Advances in Industrial and Labor Relations, 2017: Shifts in Workplace Voice, Justice, Negotiation and Conflict Resolution in Contemporary Workplaces: Volume 24

Cover of Advances in Industrial and Labor Relations, 2017: Shifts in Workplace Voice, Justice, Negotiation and Conflict Resolution in Contemporary Workplaces

Table of contents

(11 chapters)

Workarounds represent informal modifications to rules and procedures that individuals will engage into navigate around a process block in order to make their job easier. Although workarounds have been primarily studied from an individual-level perspective, this chapter argues that workarounds are a socially constructed, multilevel phenomenon, meaning that they are influenced by others (e.g., group norms and coworkers) and can result in the emergence of workaround climates. We find empirical support for the view that workarounds are shaped by a variety of social influences. Moreover, based on an inductive exploratory study, we suggest that workarounds are related to informal training and troubleshooting behaviors. We conclude by outlining several theory-based directions for understanding how workarounds spread throughout all levels of an organization as an incubator for future research.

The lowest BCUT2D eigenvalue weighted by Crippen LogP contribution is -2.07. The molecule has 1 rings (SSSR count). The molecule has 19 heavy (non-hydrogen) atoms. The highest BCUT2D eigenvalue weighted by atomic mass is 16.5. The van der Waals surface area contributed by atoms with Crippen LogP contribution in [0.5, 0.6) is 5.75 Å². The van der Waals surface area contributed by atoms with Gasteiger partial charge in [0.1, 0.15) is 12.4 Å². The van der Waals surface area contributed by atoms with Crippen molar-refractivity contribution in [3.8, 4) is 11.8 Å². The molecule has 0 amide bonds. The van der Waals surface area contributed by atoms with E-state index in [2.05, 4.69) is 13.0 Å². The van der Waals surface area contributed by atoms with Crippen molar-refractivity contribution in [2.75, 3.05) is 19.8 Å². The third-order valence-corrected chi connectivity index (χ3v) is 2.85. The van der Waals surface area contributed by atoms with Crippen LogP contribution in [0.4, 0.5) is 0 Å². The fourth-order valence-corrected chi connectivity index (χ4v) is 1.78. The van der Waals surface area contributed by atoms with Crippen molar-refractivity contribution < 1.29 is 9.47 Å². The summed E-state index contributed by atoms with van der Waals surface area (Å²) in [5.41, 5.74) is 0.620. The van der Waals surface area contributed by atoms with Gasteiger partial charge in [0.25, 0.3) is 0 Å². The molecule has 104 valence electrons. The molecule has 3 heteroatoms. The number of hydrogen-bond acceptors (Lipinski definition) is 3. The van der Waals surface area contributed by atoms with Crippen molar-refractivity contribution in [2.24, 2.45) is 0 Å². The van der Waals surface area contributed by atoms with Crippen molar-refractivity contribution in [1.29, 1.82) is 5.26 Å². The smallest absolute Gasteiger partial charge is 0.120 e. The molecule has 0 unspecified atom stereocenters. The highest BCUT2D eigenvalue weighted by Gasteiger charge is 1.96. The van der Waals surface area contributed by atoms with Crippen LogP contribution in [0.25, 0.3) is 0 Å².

There has been considerable research into different approaches to workplace dispute resolution in the United States (US), the United Kingdom (UK), and to a lesser extent other English-speaking countries. This chapter considers what guidance this research can provide into the practical implications of these different approaches.

One frame of reference for evaluating different approaches to workplace dispute resolution is provided by Budd’s three objectives of the employment relationship: equity, voice and efficiency.

While dispute resolution procedures can contribute to all three objectives, there can be negative consequences for employees who make use of formal workplace dispute resolution procedures. It is desirable that workplace disputes be resolved quickly and informally.

Such an approach places considerable weight on the skills of line managers. Unfortunately, there is evidence of a preference among line managers to replace pragmatic approaches to conflict resolution with a rigid adherence to process and procedure. This is partly due to a lack of skills, but is often compounded by inadequate support from senior management.

While it is important for organisations to have formal workplace dispute resolution procedures, the focus should be on line managers. The role of human resources staff and senior management should primarily be to monitor the dispute resolution system, ensure that it is operating effectively and deal with any emerging issues. They should ensure appropriate training is in place and provide appropriate support to line managers. Only when line managers have failed to resolve disputes should they become directly involved.